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Shopping safely online during the holidays

Thursday, November 10, 2016

There are lots of advantages to shopping online – no lines, a broader range of product options and, in some cases, the best pricing. Following a few important precautions this holiday season will help make shopping from your computer or tablet as hassle free as possible.

One of the easiest ways consumers can protect themselves online is to use their common sense and trust their instincts, said Cindy Clampet, Oklahoma State University Cooperative Extension resource management specialist.

“If a deal or special doesn’t make sense or seems too good to be true, move on,” Clampet said.

Before making an online transaction, consumers should verify the physical address and phone number of the online retailer to ensure the seller is legitimate.

Consumers also should know exactly what they are buying and how much it costs.

“Definitely do some comparison shopping, and don’t forget to factor shipping charges into the cost,” Clampet said. “Read product descriptions closely, too, including any fine print. Words such as ‘refurbished,’ ‘vintage’ or ‘closeout,’ may mean the product is in less-than-top condition.”

Review the terms of purchase, as well, including delivery dates, the refund policy and the privacy policy.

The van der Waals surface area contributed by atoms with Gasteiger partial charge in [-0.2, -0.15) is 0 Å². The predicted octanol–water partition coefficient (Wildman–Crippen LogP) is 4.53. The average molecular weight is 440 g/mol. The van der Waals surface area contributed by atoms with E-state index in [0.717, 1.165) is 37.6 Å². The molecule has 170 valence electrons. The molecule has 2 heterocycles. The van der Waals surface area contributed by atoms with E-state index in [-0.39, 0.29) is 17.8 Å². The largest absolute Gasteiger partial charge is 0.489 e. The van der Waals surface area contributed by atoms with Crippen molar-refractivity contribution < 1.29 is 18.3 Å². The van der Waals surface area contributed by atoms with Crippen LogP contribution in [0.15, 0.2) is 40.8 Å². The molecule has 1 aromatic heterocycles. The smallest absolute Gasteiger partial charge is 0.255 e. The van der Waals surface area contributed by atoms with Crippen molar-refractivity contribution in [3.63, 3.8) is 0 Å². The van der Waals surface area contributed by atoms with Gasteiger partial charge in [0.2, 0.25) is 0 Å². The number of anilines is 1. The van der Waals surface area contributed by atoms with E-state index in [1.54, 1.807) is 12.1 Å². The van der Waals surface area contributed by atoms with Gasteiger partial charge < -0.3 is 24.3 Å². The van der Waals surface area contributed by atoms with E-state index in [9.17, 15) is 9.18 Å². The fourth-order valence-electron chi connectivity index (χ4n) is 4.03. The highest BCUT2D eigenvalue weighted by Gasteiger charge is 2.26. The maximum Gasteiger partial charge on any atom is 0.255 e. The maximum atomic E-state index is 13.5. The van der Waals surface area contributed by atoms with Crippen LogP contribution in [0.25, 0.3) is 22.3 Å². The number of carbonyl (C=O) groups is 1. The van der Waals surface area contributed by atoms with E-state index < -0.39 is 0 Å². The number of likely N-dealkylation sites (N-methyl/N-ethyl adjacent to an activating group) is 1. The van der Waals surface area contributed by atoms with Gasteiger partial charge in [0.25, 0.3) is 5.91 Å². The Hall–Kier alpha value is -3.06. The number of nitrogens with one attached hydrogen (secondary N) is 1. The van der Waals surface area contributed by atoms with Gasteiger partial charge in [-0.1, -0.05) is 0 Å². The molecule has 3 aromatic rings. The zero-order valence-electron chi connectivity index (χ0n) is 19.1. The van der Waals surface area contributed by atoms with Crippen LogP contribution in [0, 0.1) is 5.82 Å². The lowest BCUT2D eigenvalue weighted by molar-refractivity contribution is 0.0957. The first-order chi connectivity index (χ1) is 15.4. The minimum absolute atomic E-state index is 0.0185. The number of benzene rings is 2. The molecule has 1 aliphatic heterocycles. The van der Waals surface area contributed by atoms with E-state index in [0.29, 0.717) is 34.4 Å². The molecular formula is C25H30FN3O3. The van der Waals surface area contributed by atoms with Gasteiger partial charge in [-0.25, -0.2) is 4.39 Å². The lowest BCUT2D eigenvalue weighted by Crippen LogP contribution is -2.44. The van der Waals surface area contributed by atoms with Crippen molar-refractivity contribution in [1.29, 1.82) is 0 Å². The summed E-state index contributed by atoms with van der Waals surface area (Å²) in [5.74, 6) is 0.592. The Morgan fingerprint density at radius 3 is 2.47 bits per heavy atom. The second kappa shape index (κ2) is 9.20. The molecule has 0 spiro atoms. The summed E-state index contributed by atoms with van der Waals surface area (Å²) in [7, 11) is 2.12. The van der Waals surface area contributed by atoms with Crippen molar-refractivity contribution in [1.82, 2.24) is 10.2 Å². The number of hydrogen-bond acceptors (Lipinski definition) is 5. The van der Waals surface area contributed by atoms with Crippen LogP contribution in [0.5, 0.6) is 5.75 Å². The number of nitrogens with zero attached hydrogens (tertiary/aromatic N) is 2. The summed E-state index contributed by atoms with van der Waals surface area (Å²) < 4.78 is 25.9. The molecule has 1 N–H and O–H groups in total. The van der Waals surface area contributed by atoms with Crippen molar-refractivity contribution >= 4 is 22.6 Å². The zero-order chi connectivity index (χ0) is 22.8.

Specifically, the privacy policy should explain what personal information the company is collecting and what will be done with that information. If the policy is unavailable, unclear or difficult to find, consumers may consider taking their business elsewhere.

Using a credit card to make online purchases ensures the transactions are covered under the Fair Credit Billing Act, which allows consumers to dispute charges and withhold payment until the creditor investigates. Many credit cards also offer protection if the item is damaged.

Generally, a consumer’s liability for fraudulent charges on a credit card is $50.

Consumers should keep records of transactions, including the product description and price, the online receipt and any other correspondence sent by or received from the seller.

“Monitor your credit card statement to make sure there are no mistakes and all the charges listed are ones you made,” Clampet said.

If there is a dispute, consumers should initially try to resolve any disputes directly with the seller. If that course of action is not successful, potential shopping fraud can be reported to the Federal Trade Commission ( or the state Attorney General (

For more tips on how to shop online safely, visit

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